Williamsburg’s Colonial Garden and Nursery
With camera in hand, I buzzed about the historic section that is Colonial Williamsburg today and found even more wonderful garden nuggets. Most may think, as I did, that the gardens are all but dead in the winter. After all, there is a great deal of snow and ice about and only a rare handful of colorful flower blooms to be seen. But I was wrong, the winter garden is the garden for everyone.
One of the Colonial Williamsburg gardeners explained that, most commoners in Colonial Times could not afford a summer garden. The manual labor involoved with the heat, hard work and simple watering would require the man of the house to be around. In most households however, the men were off working during the day and were unavailable to be at home for gardening chores. Women of course were working their own full time jobs keeping the household up. Thus, only those with the money or an extra labor force could have a nice Summer garden on display. The winter garden however was one everyone could have.
Being full of hearty plants, these gardens were used mostly for food and required far less upkeep to sustain families through the cold harsh winters.
In this garden the Romanesko Broccoli, celery, Purple Top turnips and Welsh Onions are among the many hearty winter specialties.
The Colonial Garden and Nursey is an outdoor garden year round. It’s the same working garden as it had been in Colonial times. It harnesses the power of ingenuity and hard labor. There are three green houses that are used to keep specific plants warm. These low rise green houses are made of wood with three window panes placed atop. The windows can either be propped up with sticks or taken off completely.
Inside this one are several varieties of lettuces including Brown Dutch, Aleppo and Imperial.
During expected colder winter nights, the Colonial gardeners layer the greenhouses with a few inches of hay before covering them with a sturdy canvas blanket. This would normally only be needed when the tempertures get into the teens but It never hurts to be ready, just in case.
Another way to help keep plants warm or get them started a bit earlier in the season is to use these handblown glass bell jars. They are made of the same type of glass and configuration as the original Colonial warmers. Inside these rest happy little cauliflower plants.
The winter garden is mainly a haven for vegetables and herbs which explains the great fare that was served for Holidays. Winter could be some of the best weather for a great meal. As it was explained to me today, by the same very kind Colonial Gardener, some vegetables, such as Kale and turnips taste thier best if picked the morning after a good frost. This would go under the Garden Photo Bee’s “who knew?” catagory. Well true winter gardeners and cooks know!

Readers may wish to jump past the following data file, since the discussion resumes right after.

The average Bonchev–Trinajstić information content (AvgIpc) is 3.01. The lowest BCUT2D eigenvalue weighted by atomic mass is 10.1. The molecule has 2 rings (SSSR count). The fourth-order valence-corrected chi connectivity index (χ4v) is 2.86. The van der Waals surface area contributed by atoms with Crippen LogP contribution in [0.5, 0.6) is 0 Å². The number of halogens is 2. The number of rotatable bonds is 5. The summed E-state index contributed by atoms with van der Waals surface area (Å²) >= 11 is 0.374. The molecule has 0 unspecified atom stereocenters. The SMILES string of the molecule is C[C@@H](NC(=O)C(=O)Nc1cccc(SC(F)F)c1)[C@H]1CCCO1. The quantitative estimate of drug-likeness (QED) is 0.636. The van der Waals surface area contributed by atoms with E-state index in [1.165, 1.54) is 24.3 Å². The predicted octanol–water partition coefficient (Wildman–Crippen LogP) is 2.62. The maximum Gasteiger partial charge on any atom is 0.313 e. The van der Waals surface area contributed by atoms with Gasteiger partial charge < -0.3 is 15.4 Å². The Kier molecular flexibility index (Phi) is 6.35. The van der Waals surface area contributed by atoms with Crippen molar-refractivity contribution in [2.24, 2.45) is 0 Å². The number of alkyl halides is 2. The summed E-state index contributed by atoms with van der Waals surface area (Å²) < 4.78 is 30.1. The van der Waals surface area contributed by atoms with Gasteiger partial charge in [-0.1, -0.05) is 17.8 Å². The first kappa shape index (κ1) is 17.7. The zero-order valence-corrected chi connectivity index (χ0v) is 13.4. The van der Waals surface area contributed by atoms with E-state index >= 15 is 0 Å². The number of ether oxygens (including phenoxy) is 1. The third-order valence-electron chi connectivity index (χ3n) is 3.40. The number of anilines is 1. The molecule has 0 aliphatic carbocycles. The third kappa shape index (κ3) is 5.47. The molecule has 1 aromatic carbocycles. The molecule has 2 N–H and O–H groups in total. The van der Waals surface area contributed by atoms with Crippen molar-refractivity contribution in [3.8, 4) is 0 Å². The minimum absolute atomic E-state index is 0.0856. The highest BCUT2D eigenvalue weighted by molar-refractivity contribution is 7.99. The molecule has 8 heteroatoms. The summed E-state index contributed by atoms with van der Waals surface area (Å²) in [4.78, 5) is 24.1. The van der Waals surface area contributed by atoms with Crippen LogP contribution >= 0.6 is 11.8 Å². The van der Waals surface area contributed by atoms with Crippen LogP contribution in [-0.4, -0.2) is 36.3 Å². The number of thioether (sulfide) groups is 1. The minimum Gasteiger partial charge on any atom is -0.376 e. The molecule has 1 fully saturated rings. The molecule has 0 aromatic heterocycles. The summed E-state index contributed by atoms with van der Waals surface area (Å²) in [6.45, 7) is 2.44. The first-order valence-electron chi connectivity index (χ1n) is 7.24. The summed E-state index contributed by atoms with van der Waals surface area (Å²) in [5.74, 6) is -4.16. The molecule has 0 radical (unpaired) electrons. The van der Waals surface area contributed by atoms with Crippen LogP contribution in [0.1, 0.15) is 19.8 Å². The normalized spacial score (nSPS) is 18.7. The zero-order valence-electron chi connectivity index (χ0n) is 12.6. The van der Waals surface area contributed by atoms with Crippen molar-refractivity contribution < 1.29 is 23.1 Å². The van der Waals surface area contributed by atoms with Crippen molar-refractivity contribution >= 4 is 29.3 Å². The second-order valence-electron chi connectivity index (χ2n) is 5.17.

This particular garden is wonderful because it displays its sense of history through the tools it uses. As an authentic colonial garden, you won’t find a Home Depot spade in the lot. You’ll find the same hoes, twine and wheelbarrows of the day.
Within the garden lot is also a sales area for flowers, herbs etc. This time of year it’s the place for all natural things for true colonial christmas decor. (see yesterday’s post).
There is a roaring fire keeping those warm who are out buying wreaths and decorative contents. If I lived near hear, the nursery would be the start of a new excursion tradition for Christmas decorations.
Here they sell everything from great and authentic 18th century Christmas decor to lovely soaps. The hunt around the variety of items is half the fun!
The Colonial Garden is fantastic. Seeing it as the exemplary Winter garden for those who first started this country helps put their lives in a wonderfully realistic perspective. You really get the feel of what it was like for Colonial mean and women to live, work and to come in from the cold and eat a regular meal here. It is an experience with great charm and comfort. Eating here reminds me of just how important the meals were and still are, here in Colonial Williamsburg. It’s not just a time to grab a bite. It’s the event of the day.
As I travel from garden to garden, I find each one has a wonderful aspect about them that stays with me. This garden’s living history has given me a whole new view of and even greater appreciation for gardening. As a learning garden this is also a great place for kids. I’ll be back here in the Spring and Summer to view more of Colonial Williamsburg’s gardens. There are many and they come in all shapes, sizes and types. I can’t wait to see them all.
Well the Bee is off to another garden shoot as we speak. As for tomorrow, come back for another Christmas extravaganza, this time at one of the great garden destinations in the country – Biltmore.
Britt : )
- Part II: Colonial Williamsburg Christmas!
- Colonial Williamsburg’s Christmas Wreaths
- Longwood’s Idea Garden has given me my best ideas.
- The Lurie Garden, a great garden for Spring and every other season.
- Part VI: Some of the Flowers and Garden areas at Brookside Gardens.